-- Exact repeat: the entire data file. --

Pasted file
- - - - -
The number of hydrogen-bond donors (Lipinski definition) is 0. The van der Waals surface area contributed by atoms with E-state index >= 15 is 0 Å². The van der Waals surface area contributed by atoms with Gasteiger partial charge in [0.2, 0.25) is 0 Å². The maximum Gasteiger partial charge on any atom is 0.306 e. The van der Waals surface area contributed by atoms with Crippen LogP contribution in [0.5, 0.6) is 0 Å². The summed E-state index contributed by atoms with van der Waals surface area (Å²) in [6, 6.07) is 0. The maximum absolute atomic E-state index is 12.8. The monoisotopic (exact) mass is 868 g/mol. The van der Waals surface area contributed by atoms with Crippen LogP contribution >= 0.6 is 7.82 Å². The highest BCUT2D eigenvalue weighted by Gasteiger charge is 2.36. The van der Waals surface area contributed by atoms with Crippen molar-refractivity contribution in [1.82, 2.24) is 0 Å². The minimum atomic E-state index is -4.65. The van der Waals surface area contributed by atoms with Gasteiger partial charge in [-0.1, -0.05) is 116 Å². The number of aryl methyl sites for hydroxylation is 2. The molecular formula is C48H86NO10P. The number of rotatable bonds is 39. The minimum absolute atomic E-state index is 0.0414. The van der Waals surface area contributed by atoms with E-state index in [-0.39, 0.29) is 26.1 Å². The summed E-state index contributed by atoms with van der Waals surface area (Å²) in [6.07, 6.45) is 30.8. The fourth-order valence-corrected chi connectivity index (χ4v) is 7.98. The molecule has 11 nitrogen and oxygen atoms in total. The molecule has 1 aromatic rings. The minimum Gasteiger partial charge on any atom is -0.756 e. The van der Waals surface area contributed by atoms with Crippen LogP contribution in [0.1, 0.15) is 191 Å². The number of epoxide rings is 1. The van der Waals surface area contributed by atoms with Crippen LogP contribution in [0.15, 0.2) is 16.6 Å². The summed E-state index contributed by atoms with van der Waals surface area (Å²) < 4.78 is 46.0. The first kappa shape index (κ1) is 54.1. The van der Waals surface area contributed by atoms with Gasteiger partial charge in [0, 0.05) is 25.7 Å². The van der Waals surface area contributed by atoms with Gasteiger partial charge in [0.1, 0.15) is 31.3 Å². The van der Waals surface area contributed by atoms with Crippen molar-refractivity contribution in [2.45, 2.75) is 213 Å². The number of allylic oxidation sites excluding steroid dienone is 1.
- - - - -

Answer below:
The number of hydrogen-bond donors (Lipinski definition) is 0. The van der Waals surface area contributed by atoms with E-state index >= 15 is 0 Å². The van der Waals surface area contributed by atoms with Gasteiger partial charge in [0.2, 0.25) is 0 Å². The maximum Gasteiger partial charge on any atom is 0.306 e. The van der Waals surface area contributed by atoms with Crippen LogP contribution in [0.5, 0.6) is 0 Å². The summed E-state index contributed by atoms with van der Waals surface area (Å²) in [6, 6.07) is 0. The maximum absolute atomic E-state index is 12.8. The monoisotopic (exact) mass is 868 g/mol. The van der Waals surface area contributed by atoms with Crippen LogP contribution >= 0.6 is 7.82 Å². The highest BCUT2D eigenvalue weighted by Gasteiger charge is 2.36. The van der Waals surface area contributed by atoms with Crippen molar-refractivity contribution in [1.82, 2.24) is 0 Å². The minimum atomic E-state index is -4.65. The van der Waals surface area contributed by atoms with Gasteiger partial charge in [-0.1, -0.05) is 116 Å². The number of aryl methyl sites for hydroxylation is 2. The molecular formula is C48H86NO10P. The number of rotatable bonds is 39. The minimum absolute atomic E-state index is 0.0414. The van der Waals surface area contributed by atoms with E-state index in [-0.39, 0.29) is 26.1 Å². The summed E-state index contributed by atoms with van der Waals surface area (Å²) in [6.07, 6.45) is 30.8. The fourth-order valence-corrected chi connectivity index (χ4v) is 7.98. The molecule has 11 nitrogen and oxygen atoms in total. The molecule has 1 aromatic rings. The minimum Gasteiger partial charge on any atom is -0.756 e. The van der Waals surface area contributed by atoms with Crippen LogP contribution in [0.1, 0.15) is 191 Å². The number of epoxide rings is 1. The van der Waals surface area contributed by atoms with Crippen LogP contribution in [0.15, 0.2) is 16.6 Å². The summed E-state index contributed by atoms with van der Waals surface area (Å²) < 4.78 is 46.0. The first kappa shape index (κ1) is 54.1. The van der Waals surface area contributed by atoms with Gasteiger partial charge in [0, 0.05) is 25.7 Å². The van der Waals surface area contributed by atoms with Gasteiger partial charge in [0.1, 0.15) is 31.3 Å². The van der Waals surface area contributed by atoms with Crippen molar-refractivity contribution in [2.45, 2.75) is 213 Å². The number of allylic oxidation sites excluding steroid dienone is 1.